ON THE SCENE: Designing and maintaining woodland trails
An essential contribution to a hiker’s enjoyment of the Adirondacks is the quality of the trail. Is it steep, filled with mudholes and rocks? Does it seem over-used, or is it relatively easy to pass along on our way to our destination?
While for a hiker, a trail is often a means to an end, such as reaching the summit of Cascade, but to a mountain biker, the trail’s character is usually the primary draw.
On Wednesday, Jan. 13, what it takes to create a pleasurable hiking or biking trail was the focus of the Lake Placid-North Elba Historical Society’s opening winter lecture, “Trail Building Then & Now,” led by Tony Goodwin and Josh Wilson.
For nearly 60 years, Goodwin has been designing, building and more often repairing Adirondack trails as the founder and leader of the Adirondack Ski Touring Council and long-time director of the Ausable Club-based Adirondack Trail Improvement Society. For people living outside Keene, Goodwin is perhaps best known as an author of books such as the Adirondack Mountain Club’s “High Peaks Trails” and as the founder of the Jackrabbit Trail, a ski trail that now stretches from Paul Smiths to Keene.
“There is a satisfaction in have done something that people will appreciate,” said Goodwin. “My father (Jim Goodwin) admitted that his pleasure in making trails was, in part, ego because he just liked to see people using something that he could create. That’s pretty much the same with me. To go out and ski on the Jack Rabbit Trail and see people out there enjoying it means that I did something right.”
In 2015, Wilson, who had been serving on the board of ASTC since 2012, took over the leadership of ASTC, merging it with the Barkeaters Trail Alliance. Though an avid backcountry skier up until then, Wilson’s primary focus had been advocating for policies that addressed local, state and national bicycling issues. In 2009, he helped found BETA to expand mountain biking access in our region.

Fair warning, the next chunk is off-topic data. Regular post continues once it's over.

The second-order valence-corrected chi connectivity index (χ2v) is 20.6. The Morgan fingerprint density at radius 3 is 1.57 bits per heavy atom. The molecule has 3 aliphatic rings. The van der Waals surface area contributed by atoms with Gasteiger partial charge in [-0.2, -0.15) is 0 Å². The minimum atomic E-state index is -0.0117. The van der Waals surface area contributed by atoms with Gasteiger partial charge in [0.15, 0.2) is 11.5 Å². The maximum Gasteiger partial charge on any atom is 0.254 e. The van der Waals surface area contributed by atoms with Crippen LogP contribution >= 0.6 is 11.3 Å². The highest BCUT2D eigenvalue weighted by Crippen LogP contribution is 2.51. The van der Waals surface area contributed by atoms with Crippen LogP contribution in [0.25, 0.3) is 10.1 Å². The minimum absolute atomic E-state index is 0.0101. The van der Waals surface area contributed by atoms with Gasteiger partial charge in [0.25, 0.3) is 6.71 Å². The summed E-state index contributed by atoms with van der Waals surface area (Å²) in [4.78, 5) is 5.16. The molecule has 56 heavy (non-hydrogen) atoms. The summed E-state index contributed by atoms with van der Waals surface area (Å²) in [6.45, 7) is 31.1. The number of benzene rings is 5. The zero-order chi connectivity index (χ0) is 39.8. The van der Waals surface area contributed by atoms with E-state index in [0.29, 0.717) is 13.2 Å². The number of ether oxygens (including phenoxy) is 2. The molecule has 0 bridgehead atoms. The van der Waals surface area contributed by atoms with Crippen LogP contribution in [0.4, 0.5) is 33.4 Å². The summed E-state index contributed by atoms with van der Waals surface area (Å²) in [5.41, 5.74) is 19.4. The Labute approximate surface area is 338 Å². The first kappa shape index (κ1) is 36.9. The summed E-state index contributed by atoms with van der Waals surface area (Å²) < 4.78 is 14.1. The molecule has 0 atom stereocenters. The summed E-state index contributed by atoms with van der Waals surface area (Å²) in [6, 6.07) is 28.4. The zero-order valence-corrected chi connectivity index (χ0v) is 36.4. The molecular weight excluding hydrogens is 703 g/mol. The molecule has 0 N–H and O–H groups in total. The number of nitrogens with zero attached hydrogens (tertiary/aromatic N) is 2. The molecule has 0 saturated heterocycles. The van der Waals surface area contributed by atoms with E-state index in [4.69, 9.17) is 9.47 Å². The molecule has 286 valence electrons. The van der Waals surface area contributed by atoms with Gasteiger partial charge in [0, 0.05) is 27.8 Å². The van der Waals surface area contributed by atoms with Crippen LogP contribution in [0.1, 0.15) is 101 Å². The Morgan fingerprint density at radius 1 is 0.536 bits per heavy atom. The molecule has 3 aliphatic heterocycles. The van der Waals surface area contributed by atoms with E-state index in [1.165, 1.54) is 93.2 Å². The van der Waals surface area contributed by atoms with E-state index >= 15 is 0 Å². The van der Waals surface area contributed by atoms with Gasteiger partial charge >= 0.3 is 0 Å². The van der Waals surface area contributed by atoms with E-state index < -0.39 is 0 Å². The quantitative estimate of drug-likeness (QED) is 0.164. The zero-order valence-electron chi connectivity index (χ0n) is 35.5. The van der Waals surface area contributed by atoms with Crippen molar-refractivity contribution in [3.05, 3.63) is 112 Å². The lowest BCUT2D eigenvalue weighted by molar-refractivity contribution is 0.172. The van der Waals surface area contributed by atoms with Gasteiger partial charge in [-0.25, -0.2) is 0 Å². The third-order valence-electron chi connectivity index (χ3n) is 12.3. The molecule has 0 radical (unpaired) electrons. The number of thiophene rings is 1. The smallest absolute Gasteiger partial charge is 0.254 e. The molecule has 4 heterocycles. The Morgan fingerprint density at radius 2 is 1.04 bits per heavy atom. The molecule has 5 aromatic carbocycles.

BETA’s shift from advocacy to trail construction deepened in the effort to develop Wilmington as a mountain bike center working closely with the state Adirondack Park Agency, state Department of Environmental Conservation and town officials, such as the late Wilmington town Supervisor Randy Preston.
In 2017, Preston said of Wilson’s work, “BETA has been outstanding to work with — donating hundreds upon hundreds of hours each year. You cannot drive by the trailhead for the Flume Trails, or the Beaver Brook (Hardy Road) Trails any time of the year and not have people enjoying themselves. It has brought very positive economics to Wilmington.”
Goodwin opened the lecture by sharing a brief history of trail making and how we here in the Adirondacks got a late start compared to the White Mountains. This is not to imply that native peoples did not have their trails through the Adirondacks or scale the mountains as they certainly did. What they didn’t do was cut paths through the woods for countless visitors to follow nor foster unmaintained herd paths to the tops of various peaks.
The first recorded ascent of Mount Marcy was in 1837, nearly 200 years after the first climb up New Hampshire’s Mount Washington. In 1819, the first path up Mount Washington was marked, and not until 1861 was the first trail up Marcy set, mostly by blazes on the sides of trees. In contrast to trails in the White Mountains, which are often laid on an upward diagonal across a slope, Adirondack trails tend to be laid in a beeline towards the top with derivations made when cliffs and other features blocked that approach.